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Chiacchiere (Rectangular fried pastry dough strips, Carnival fritters)
Originated from: Lombardy and Parma
Occasion: Carnival
Contributed by: Mary Melfi

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2 1/2 cups flour
1/4 cup sugar
pinch of salt
1 teaspoon vanilla
3 eggs
1 tablespoon dry white wine or grappa
1/4 cup melted butter

Vegetable oil for frying *
Confectioner's sugar [icing sugar] for dusting

* Prior to World War II olive oil was generally used for deep frying in Southern Italy, though lard was also sometimes used. Nowadays most North Americans of Italian origin use all-purpose vegetable oil; however, most cooks, Italian or otherwise, agree that canola oil or peanut oil is best for frying as these oils don't leave an aftertaste.


Mix the flour, sugar and salt.

Using an electric mixer beat eggs, vanilla, wine (or grappa) and melted butter (the butter should be cool or it will start cooking the eggs and you don't want that to happen).

Mix the dry ingredients with the liquid mixture, and knead into a fine bread-like dough.

Wrap the dough in plastic wrap and let it rest for an hour or two.

Knead the rested dough a little more, and then shape it into a roll.

Cut pieces of the dough-roll and pass the pieces through a pasta maker (If you dust some flour on the pieces they'll be a lot easier to pass through the pasta machine, especially if the dough is soft and sticky). The thickness of the resulting "noodles "should be about 1/8 inch or thinner depending on one's preference.

Using a serrated pastry wheel and a 12" ruler (The ruler makes it easier to cut the dough) cut rectangular pieces -- 4" X 2" or 4" X 3."

Make one or two vertical cuts on each rectangular piece of "noodle" with the serrated pastry wheel.

Heat oil and fry the pieces of dough (the oil should be hot, but not too hot or the pieces will get brown too fast and they'll taste burnt). The chiacchiere are ready when they're golden with a touch of brown, but not too much brown as then they'll not taste good.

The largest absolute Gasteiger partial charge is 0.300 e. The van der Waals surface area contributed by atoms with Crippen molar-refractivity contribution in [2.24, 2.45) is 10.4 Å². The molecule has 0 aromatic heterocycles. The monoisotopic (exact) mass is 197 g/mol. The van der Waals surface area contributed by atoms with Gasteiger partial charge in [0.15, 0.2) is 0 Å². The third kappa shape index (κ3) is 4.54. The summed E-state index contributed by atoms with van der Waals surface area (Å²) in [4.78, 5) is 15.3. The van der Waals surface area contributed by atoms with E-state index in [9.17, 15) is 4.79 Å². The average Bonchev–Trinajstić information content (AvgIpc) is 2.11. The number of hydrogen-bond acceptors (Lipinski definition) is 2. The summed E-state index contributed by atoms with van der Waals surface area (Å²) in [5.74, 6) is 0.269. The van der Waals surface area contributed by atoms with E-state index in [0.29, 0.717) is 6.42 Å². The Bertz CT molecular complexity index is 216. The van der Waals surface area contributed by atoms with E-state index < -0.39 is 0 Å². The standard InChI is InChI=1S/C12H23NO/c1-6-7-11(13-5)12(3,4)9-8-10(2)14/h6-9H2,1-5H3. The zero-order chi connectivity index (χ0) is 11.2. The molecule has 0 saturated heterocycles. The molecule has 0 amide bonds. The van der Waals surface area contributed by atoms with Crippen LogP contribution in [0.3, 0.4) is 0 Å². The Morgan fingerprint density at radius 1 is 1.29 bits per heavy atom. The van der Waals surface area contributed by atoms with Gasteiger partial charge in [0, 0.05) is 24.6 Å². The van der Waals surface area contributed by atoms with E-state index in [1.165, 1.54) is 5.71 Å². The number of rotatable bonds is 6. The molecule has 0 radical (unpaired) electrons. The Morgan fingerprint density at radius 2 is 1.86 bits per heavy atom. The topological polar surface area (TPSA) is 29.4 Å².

Let the "chiacchiere" drain on kitchen paper towels (Don't want too much oil on them!).


Dust with confectioner's sugar before serving.


In the old days "chiacchiere" were served around Carnival time but nowadays they are served around Christmas, Easter -- whenever the mood strikes. In some areas of Italy these are known as "frappe," "crostoli" or "bugie." Chiacchiere" come in different shapes and sizes. Sometimes they come in big rectangular shapes, almost square-like, and sometimes the strips of dough are thin and long. Occasionally, the thin long pieces of dough are folded together and then they look like bows, in which case they look like Molise's "caragnelle" but, in fact, they don't taste at all like them. Of all the Italian fritters I've tried to date these are the easiest and the best-tasting (They're even better than my mother's "caragnelle"!). "Chiacchiere" use a fair amount of sugar in the dough, plus they use butter and vanilla, so they come closer to what North Americans think of as puff pastry rather than the average fritter. Photo: Mary Melfi

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